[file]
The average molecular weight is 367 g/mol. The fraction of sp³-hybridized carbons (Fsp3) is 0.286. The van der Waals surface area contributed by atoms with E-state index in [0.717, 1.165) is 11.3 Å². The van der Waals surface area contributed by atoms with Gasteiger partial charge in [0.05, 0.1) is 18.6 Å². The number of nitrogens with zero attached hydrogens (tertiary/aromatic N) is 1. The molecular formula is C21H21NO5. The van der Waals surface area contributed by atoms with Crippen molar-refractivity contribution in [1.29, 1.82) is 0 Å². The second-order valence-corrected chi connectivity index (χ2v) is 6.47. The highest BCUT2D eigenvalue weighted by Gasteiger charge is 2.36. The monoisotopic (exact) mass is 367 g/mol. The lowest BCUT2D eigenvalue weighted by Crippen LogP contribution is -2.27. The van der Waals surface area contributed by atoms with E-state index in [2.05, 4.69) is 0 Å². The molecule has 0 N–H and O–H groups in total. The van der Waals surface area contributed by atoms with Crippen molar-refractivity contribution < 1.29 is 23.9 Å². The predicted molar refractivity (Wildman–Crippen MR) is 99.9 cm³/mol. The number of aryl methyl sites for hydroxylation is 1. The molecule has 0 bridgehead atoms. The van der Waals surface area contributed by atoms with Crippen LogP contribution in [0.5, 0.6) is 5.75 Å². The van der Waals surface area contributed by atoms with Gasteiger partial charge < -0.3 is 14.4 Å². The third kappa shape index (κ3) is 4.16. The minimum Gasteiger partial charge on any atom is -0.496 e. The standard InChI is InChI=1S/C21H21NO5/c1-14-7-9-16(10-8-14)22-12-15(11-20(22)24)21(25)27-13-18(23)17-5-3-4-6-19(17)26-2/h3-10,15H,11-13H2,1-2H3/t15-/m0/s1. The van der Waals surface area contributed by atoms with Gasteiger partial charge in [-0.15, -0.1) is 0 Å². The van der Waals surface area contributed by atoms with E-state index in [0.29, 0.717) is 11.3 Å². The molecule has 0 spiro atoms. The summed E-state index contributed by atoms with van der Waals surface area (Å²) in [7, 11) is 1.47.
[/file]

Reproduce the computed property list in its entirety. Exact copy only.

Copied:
The average molecular weight is 367 g/mol. The fraction of sp³-hybridized carbons (Fsp3) is 0.286. The van der Waals surface area contributed by atoms with E-state index in [0.717, 1.165) is 11.3 Å². The van der Waals surface area contributed by atoms with Gasteiger partial charge in [0.05, 0.1) is 18.6 Å². The number of nitrogens with zero attached hydrogens (tertiary/aromatic N) is 1. The molecular formula is C21H21NO5. The van der Waals surface area contributed by atoms with Crippen molar-refractivity contribution in [1.29, 1.82) is 0 Å². The second-order valence-corrected chi connectivity index (χ2v) is 6.47. The highest BCUT2D eigenvalue weighted by Gasteiger charge is 2.36. The monoisotopic (exact) mass is 367 g/mol. The lowest BCUT2D eigenvalue weighted by Crippen LogP contribution is -2.27. The van der Waals surface area contributed by atoms with E-state index in [2.05, 4.69) is 0 Å². The molecule has 0 N–H and O–H groups in total. The van der Waals surface area contributed by atoms with Crippen molar-refractivity contribution < 1.29 is 23.9 Å². The predicted molar refractivity (Wildman–Crippen MR) is 99.9 cm³/mol. The number of aryl methyl sites for hydroxylation is 1. The molecule has 0 bridgehead atoms. The van der Waals surface area contributed by atoms with Crippen LogP contribution in [0.5, 0.6) is 5.75 Å². The van der Waals surface area contributed by atoms with Gasteiger partial charge < -0.3 is 14.4 Å². The third kappa shape index (κ3) is 4.16. The minimum Gasteiger partial charge on any atom is -0.496 e. The standard InChI is InChI=1S/C21H21NO5/c1-14-7-9-16(10-8-14)22-12-15(11-20(22)24)21(25)27-13-18(23)17-5-3-4-6-19(17)26-2/h3-10,15H,11-13H2,1-2H3/t15-/m0/s1. The van der Waals surface area contributed by atoms with Gasteiger partial charge in [-0.15, -0.1) is 0 Å². The van der Waals surface area contributed by atoms with E-state index in [0.29, 0.717) is 11.3 Å². The molecule has 0 spiro atoms. The summed E-state index contributed by atoms with van der Waals surface area (Å²) in [7, 11) is 1.47.